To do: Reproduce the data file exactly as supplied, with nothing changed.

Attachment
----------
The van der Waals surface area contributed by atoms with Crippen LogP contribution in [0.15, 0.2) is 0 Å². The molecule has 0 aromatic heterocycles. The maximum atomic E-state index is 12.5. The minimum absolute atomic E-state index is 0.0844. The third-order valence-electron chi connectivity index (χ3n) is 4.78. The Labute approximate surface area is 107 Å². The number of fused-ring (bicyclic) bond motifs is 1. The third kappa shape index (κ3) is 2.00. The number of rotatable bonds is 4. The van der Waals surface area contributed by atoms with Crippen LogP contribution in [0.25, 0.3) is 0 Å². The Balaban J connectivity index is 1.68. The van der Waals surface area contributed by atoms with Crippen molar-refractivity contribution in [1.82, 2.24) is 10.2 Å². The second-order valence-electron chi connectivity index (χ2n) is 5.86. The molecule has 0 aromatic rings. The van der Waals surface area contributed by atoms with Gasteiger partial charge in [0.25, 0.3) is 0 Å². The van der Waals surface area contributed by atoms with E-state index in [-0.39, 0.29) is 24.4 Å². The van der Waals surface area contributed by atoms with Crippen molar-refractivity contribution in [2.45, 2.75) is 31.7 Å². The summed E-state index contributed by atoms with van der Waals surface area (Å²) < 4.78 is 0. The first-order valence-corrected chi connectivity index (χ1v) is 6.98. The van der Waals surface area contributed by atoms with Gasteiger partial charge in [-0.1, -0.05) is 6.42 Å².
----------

The van der Waals surface area contributed by atoms with Crippen LogP contribution in [0.15, 0.2) is 0 Å². The molecule has 0 aromatic heterocycles. The maximum atomic E-state index is 12.5. The minimum absolute atomic E-state index is 0.0844. The third-order valence-electron chi connectivity index (χ3n) is 4.78. The Labute approximate surface area is 107 Å². The number of fused-ring (bicyclic) bond motifs is 1. The third kappa shape index (κ3) is 2.00. The number of rotatable bonds is 4. The van der Waals surface area contributed by atoms with Crippen LogP contribution in [0.25, 0.3) is 0 Å². The Balaban J connectivity index is 1.68. The van der Waals surface area contributed by atoms with Crippen molar-refractivity contribution in [1.82, 2.24) is 10.2 Å². The second-order valence-electron chi connectivity index (χ2n) is 5.86. The molecule has 0 aromatic rings. The van der Waals surface area contributed by atoms with Gasteiger partial charge in [0.25, 0.3) is 0 Å². The van der Waals surface area contributed by atoms with E-state index in [-0.39, 0.29) is 24.4 Å². The van der Waals surface area contributed by atoms with Crippen molar-refractivity contribution in [2.45, 2.75) is 31.7 Å². The summed E-state index contributed by atoms with van der Waals surface area (Å²) < 4.78 is 0. The first-order valence-corrected chi connectivity index (χ1v) is 6.98. The van der Waals surface area contributed by atoms with Gasteiger partial charge in [-0.1, -0.05) is 6.42 Å².